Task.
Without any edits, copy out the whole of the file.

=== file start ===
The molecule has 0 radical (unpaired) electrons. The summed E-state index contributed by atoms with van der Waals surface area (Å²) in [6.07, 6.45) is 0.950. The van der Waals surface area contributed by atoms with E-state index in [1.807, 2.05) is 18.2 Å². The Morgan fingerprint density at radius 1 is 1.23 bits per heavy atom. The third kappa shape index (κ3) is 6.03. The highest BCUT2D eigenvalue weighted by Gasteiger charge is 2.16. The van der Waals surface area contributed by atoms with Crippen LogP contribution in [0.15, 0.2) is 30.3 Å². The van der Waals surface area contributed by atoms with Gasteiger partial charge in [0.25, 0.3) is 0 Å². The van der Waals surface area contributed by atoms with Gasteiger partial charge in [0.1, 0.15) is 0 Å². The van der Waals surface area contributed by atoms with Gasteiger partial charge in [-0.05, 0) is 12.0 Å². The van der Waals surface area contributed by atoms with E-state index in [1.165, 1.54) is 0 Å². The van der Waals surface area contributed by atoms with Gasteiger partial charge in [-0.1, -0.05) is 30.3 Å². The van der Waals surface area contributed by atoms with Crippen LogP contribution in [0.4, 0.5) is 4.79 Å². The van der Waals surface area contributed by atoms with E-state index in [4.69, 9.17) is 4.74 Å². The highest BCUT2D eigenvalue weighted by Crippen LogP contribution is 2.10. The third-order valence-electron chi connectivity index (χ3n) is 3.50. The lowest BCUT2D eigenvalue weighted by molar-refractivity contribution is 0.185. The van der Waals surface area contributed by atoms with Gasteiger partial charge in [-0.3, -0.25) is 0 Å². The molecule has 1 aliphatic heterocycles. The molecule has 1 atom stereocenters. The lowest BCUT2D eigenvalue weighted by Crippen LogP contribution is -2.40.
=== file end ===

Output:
The molecule has 0 radical (unpaired) electrons. The summed E-state index contributed by atoms with van der Waals surface area (Å²) in [6.07, 6.45) is 0.950. The van der Waals surface area contributed by atoms with E-state index in [1.807, 2.05) is 18.2 Å². The Morgan fingerprint density at radius 1 is 1.23 bits per heavy atom. The third kappa shape index (κ3) is 6.03. The highest BCUT2D eigenvalue weighted by Gasteiger charge is 2.16. The van der Waals surface area contributed by atoms with Crippen LogP contribution in [0.15, 0.2) is 30.3 Å². The van der Waals surface area contributed by atoms with Gasteiger partial charge in [0.25, 0.3) is 0 Å². The van der Waals surface area contributed by atoms with Gasteiger partial charge in [0.1, 0.15) is 0 Å². The van der Waals surface area contributed by atoms with Gasteiger partial charge in [-0.05, 0) is 12.0 Å². The van der Waals surface area contributed by atoms with E-state index in [1.165, 1.54) is 0 Å². The van der Waals surface area contributed by atoms with Gasteiger partial charge in [-0.1, -0.05) is 30.3 Å². The van der Waals surface area contributed by atoms with Crippen LogP contribution in [0.4, 0.5) is 4.79 Å². The van der Waals surface area contributed by atoms with E-state index in [4.69, 9.17) is 4.74 Å². The highest BCUT2D eigenvalue weighted by Crippen LogP contribution is 2.10. The third-order valence-electron chi connectivity index (χ3n) is 3.50. The lowest BCUT2D eigenvalue weighted by molar-refractivity contribution is 0.185. The van der Waals surface area contributed by atoms with Gasteiger partial charge in [-0.3, -0.25) is 0 Å². The molecule has 1 aliphatic heterocycles. The molecule has 1 atom stereocenters. The lowest BCUT2D eigenvalue weighted by Crippen LogP contribution is -2.40.